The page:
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Forrestal bid hits snag: no place to dock in downtown

The group trying to bring the retired carrier to Tampa now must consider less attractive sites.


© St. Petersburg Times, published June 6, 2000

TAMPA -- A group that wants to bring the USS Forrestal to Tampa must find a new place to park the retired aircraft carrier, a major setback in its bid to receive the ship from the Navy.

The USS Forrestal Sea, Air, Space Museum Inc. had always planned to put the carrier at a site along the city's booming Channel District.

But Tampa Port Authority executives reaffirmed to group's chairman Monday what they have been saying for months -- that they weren't going to give up Metroport, now leased to a local ship repair company and that could be home to another terminal for the port's fast-growing cruise business.

After the face-to-face meeting, Forrestal chairman John Kercher said he had given up on the Ybor Channel berth and will explore other possible locations.

"There are too many competing demands (for Metroport), and we don't have the deep pockets to write the check," he said. "I'm very confident we will find a suitable site. If we can't, we'll have to tell the Navy that."

Losing the only location organizers have seriously considered for the Forrestal leaves the project listing as the Navy reviews Tampa's bid for the 1,086-foot-long carrier. Kercher expects the Navy will choose between proposals from Tampa and Baltimore this fall and hand over the ship by year's end.

One of the project's biggest backers, Tampa Tribune editorial page editor Edwin A. Roberts Jr., wrote last month that attempts to obtain the carrier would die if the Forrestal didn't end up at the berth near downtown Tampa.

"If the Forrestal is barred from the upper reaches of the channel, which is to say from easy access to the proliferating amenities in the expanding heart of the city, the attempt to get the vessel might as well be dropped," he wrote in a signed column published May 14.

Kercher and port executives pored over a map of Tampa Bay on Monday for places that could accommodate the ship, which draws 31 feet of water and has a 5.7-acre flight deck. They found five or six worth checking out, said Port Director George Williamson.

He and Kercher identified two possibilities: state-owned land on either end of the Sunshine Skyway bridge and port property on Port Redwing, an undeveloped peninsula just north of TECO Energy's Big Bend plant in south Hillsborough County.

None of the potential sites are near downtown Tampa, said Lori Rafter, a port spokesman.

Location was a big part of Metroport's appeal to early organizers. They expected the Forrestal would draw visitors from nearby attractions, including the Florida Aquarium, the Tampa Convention Center and Ybor City.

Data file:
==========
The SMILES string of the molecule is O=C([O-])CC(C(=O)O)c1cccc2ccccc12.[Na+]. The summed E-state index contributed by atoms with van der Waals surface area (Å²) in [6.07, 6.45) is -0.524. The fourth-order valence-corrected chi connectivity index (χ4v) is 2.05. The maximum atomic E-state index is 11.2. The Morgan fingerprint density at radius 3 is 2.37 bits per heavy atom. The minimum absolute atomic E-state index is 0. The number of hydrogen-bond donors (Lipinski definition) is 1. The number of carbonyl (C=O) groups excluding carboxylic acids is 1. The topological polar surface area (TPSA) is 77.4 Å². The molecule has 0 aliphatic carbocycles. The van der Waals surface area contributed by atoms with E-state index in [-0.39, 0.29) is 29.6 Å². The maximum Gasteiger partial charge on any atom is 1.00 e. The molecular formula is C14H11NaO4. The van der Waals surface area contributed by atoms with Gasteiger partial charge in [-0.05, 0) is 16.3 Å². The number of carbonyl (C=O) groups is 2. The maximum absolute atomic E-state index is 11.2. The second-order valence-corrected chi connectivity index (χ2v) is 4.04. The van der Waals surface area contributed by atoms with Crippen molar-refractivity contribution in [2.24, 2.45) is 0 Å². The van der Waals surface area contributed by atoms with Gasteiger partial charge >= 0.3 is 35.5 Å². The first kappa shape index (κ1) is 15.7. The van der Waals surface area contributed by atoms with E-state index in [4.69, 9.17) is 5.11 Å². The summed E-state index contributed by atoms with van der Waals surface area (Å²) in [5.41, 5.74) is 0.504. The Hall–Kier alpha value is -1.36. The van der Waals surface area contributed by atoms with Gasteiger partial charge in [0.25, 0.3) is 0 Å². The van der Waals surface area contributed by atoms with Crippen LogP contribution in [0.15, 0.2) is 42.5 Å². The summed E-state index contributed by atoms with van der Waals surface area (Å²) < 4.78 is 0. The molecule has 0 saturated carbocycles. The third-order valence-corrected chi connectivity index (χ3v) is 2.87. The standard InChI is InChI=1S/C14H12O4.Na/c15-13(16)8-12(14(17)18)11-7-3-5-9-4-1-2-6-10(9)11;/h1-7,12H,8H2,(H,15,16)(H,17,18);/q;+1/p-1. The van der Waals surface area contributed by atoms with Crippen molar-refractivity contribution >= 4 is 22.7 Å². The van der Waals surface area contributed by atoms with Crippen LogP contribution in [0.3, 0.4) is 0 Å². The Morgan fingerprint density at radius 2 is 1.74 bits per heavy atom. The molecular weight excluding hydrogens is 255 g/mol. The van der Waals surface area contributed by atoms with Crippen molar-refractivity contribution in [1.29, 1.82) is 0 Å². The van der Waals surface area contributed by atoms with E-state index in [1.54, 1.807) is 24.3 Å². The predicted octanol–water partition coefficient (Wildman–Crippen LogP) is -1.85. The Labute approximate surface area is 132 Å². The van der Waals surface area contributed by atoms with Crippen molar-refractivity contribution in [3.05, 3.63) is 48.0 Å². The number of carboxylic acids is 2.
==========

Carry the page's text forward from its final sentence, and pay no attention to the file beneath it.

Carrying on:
Consultants hired by the group pegged annual attendance at between 350,000 and 550,000. The museum would need 450,000 visitors a year to support payments on bonds expected to finance the $12-million project.

Estimates were based on berthing the Forrestal near downtown, Kercher said, and consultants would need to recalculate their numbers for a new location. Finding the site will just be another nagging delay in the 2-year-old effort, he said.

Metroport has always been where organizers envisioned berthing the Forrestal. After looking down at the site during a meeting at the private Tampa Club, Mayor Dick Greco wrote in a letter of support that the ship would "fit like a glove."

Not everyone was so excited once news of the project leaked out.

International Ship Repair & Marine Services leases Metroport from the port authority. The company employs as many as 400 workers at the berth and its headquarters across Ybor Channel.

The company is negotiating to buy land for a new yard on the other side of Hooker's Point in East Bay, largely because International Ship knows the Channel District is destined for entertainment venues and cruise ships, Williamson said.

Port officials are already planning a new cruise terminal just north of the aquarium, and Williamson wants to hold onto Metroport for when a fourth terminal is needed on Channelside Drive.

"We want to maximize our cruise business. I think that's a better use for this area," Williamson said Monday.

Navy officials asked the Tampa group 18 questions of its bid, Kercher said, and he has answers for all but two. Fundraisers haven't collected the $1.2-million in cash and pledges the Navy wants to see. He predicted that won't be a problem, but another site could be a show-stopper. "Until we resolve the location, we can't respond," he said.

-- Steve Huettel can be reached at (813) 226-3384, or at

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